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View Results: Amendment 64: The Regulate Marijuana Like Alcohol Act of 2012
Yes 102 73.91%
No 36 26.09%
Voters: 138. You may not vote on this poll

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Old 11-11-2012, 09:29 PM   #421
colodak
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Originally Posted by woodsrider-boyd View Post
An interesting article, looks like lots of the regulatory necessities are already in place for CO:

http://nation.time.com/2012/11/09/ma...ons/?hpt=hp_t3

Colorado boasts the only for-profit medical marijuana market in the country; and a look at the offerings at Local Product of Colorado, a pot dispensary with 200 regular users, evidences a talent for marketing.

Among the fast-selling strains are Golden Goat and Sour Tsunami, a genetically engineered plant that has shown anti-inflammatory properties, according to Jason Katz, head of operations at the outlet. The store also carries a host of popular marijuana-infused edibles, oils and even drinks. Business has never been easy.

If mainstream small businessmen gripe about government regulations then they shouldn’t consider going into the legal marijuana trade. Every step in the growing process—“from seed to sale,” says Katz—is rigorously monitored by the state.

The planting, growing, and processing of plants happens under the constant view of video cameras monitored by the state’s Medical Marijuana Enforcement Division. No video blind spots are allowed. Truck shipments must also detail the total weight of marijuana products, in addition to the vehicle’s time of departure and arrival. And every marijuana worker must be licensed, an arduous, time-consuming process.

That heavily regulated system, however, may have helped win passage for Colorado’s Amendment 64, the recreational marijuana measure approved by voters on Election Day. It legalizes the use and possession of marijuana for people over 21 and allows them to cultivate up to six plants.

Experts say that Colorado’s medical marijuana regulation provides a successful model for monitoring recreational marijuana. “The thing that Colorado really has going for it is that there is already a high level of comfort and familiarity with the state licensing, taxing and regulating the above-ground distribution of marijuana,” Ethan Nadelmann, executive director of the Drug Policy Alliance, tells TIME. “People had become accustomed to the notion that this can be a source of tax revenue, and that police can play a role in insuring effective regulation rather than just arresting anyone they could.”

A long-standing argument in favor of marijuana legalization in Colorado is the drug’s sheer revenue-generating potential. Until now, drug cartels have enjoyed the lion’s share of marijuana profits. But Amendment 64 is almost certain to take a sizeable economic bite out of the black market. The law could generate up to $60 million annually for the state in combined tax revenues and savings from reduced law enforcement costs, according to the Colorado Center on Law and Policy.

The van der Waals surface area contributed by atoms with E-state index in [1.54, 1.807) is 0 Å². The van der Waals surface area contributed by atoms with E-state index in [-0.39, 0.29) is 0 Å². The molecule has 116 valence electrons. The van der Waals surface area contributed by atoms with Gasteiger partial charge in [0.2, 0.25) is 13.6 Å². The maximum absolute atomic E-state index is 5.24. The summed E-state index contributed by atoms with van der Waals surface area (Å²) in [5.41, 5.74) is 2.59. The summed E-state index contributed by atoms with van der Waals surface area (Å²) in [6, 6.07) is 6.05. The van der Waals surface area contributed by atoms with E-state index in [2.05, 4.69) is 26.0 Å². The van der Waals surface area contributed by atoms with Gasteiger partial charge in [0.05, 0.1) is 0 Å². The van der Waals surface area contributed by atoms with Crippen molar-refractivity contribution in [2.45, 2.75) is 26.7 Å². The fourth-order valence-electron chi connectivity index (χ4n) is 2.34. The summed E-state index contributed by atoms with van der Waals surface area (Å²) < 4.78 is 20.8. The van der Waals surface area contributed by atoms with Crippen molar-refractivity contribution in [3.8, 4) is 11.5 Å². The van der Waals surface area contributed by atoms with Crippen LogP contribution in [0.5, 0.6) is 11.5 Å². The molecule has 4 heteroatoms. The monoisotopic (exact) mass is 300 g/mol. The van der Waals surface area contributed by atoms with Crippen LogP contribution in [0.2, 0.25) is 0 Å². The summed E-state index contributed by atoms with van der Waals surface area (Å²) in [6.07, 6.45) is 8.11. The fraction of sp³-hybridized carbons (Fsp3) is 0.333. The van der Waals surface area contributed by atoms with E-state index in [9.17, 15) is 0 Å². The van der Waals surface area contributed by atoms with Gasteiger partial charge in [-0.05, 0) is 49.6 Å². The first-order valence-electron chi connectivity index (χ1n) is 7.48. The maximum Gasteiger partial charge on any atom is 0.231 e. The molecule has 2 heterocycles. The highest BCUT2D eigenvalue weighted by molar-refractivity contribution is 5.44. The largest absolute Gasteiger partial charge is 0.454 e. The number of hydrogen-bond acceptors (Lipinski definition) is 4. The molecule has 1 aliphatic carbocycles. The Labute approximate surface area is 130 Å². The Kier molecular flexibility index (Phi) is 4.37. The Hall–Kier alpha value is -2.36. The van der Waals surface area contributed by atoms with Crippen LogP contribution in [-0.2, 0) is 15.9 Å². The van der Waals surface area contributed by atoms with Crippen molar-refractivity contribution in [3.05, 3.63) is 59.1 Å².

The amendment also calls for a 15% excise tax on wholesale marijuana sales, with the first $40 million in revenues every year earmarked for the construction of public schools. “That was certainly part of the selling point,” Sam Kamin, a law professor at the University of Denver, tells TIME. “Medical marijuana and legalization have definitely been buoyed by the fact that they are a potential tax revenue source at a time when so many of those have been drying up.”

But the strict oversight of medical marijuana has done more than set up Amendment 64 for regulatory success. Colorado’s strident rules have, for the most part, also kept the federal government at bay. The state’s Attorney General has mostly kept his hands off hundreds of dispensaries operating in the state, only targeting some that were operating within 1,000 feet of schools. “They have a policy essentially in Colorado that if you’re following state law, they will leave you alone,” says Brian Vicente, executive director of the non-profit Sensible Colorado, referring to the federal government.

While opinions vary, drug policy experts say that bodes well for the future of recreational marijuana in Colorado. They point to some promising signs. When California attempted to legalize recreational marijuana two years ago, for example, U.S. Attorney General Eric Holder warned the state of the consequences.

In Colorado’s case, though, Holder has remained silent, despite repeated calls from former DEA administrators for Holder to take a strong public stance against Amendment 64. Says Nadelmann, “There’s a possibility that the Obama administration will consider refraining from intervening to the extent they are persuaded that the state has come up with a responsible regulatory model that addresses their concerns.”

LMAO, and if you think these grow facilities are following these rules to the letter, your smoking your own product a little too much